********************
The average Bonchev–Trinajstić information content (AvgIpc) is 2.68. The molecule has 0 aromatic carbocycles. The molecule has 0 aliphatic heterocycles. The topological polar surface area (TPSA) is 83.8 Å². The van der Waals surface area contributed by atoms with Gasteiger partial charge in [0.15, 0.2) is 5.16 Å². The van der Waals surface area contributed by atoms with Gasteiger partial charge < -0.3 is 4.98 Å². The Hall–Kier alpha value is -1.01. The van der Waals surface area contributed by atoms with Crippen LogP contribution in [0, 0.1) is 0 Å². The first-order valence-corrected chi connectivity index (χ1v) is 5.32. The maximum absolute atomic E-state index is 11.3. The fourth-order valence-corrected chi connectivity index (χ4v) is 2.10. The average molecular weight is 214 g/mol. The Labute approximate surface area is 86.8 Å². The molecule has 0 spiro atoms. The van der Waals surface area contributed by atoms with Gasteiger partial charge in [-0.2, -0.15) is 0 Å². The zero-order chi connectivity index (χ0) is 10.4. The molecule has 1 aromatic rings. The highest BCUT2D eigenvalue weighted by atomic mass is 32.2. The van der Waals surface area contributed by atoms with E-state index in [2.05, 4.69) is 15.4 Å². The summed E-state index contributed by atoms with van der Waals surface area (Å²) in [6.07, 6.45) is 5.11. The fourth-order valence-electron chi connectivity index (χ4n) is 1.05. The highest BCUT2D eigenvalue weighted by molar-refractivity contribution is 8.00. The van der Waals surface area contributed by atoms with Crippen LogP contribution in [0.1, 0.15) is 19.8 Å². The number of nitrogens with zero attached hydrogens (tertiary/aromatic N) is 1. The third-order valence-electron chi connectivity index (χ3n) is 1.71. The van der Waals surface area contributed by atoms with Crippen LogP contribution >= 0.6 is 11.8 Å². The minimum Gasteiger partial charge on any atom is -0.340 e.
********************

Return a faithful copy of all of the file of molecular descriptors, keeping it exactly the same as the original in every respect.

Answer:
The average Bonchev–Trinajstić information content (AvgIpc) is 2.68. The molecule has 0 aromatic carbocycles. The molecule has 0 aliphatic heterocycles. The topological polar surface area (TPSA) is 83.8 Å². The van der Waals surface area contributed by atoms with Gasteiger partial charge in [0.15, 0.2) is 5.16 Å². The van der Waals surface area contributed by atoms with Gasteiger partial charge < -0.3 is 4.98 Å². The Hall–Kier alpha value is -1.01. The van der Waals surface area contributed by atoms with Crippen LogP contribution in [0, 0.1) is 0 Å². The first-order valence-corrected chi connectivity index (χ1v) is 5.32. The maximum absolute atomic E-state index is 11.3. The fourth-order valence-corrected chi connectivity index (χ4v) is 2.10. The average molecular weight is 214 g/mol. The Labute approximate surface area is 86.8 Å². The molecule has 0 spiro atoms. The van der Waals surface area contributed by atoms with Gasteiger partial charge in [-0.2, -0.15) is 0 Å². The zero-order chi connectivity index (χ0) is 10.4. The molecule has 1 aromatic rings. The highest BCUT2D eigenvalue weighted by atomic mass is 32.2. The van der Waals surface area contributed by atoms with E-state index in [2.05, 4.69) is 15.4 Å². The summed E-state index contributed by atoms with van der Waals surface area (Å²) in [6.07, 6.45) is 5.11. The fourth-order valence-electron chi connectivity index (χ4n) is 1.05. The highest BCUT2D eigenvalue weighted by molar-refractivity contribution is 8.00. The van der Waals surface area contributed by atoms with Crippen LogP contribution in [0.1, 0.15) is 19.8 Å². The number of nitrogens with zero attached hydrogens (tertiary/aromatic N) is 1. The third-order valence-electron chi connectivity index (χ3n) is 1.71. The van der Waals surface area contributed by atoms with Crippen LogP contribution >= 0.6 is 11.8 Å². The minimum Gasteiger partial charge on any atom is -0.340 e.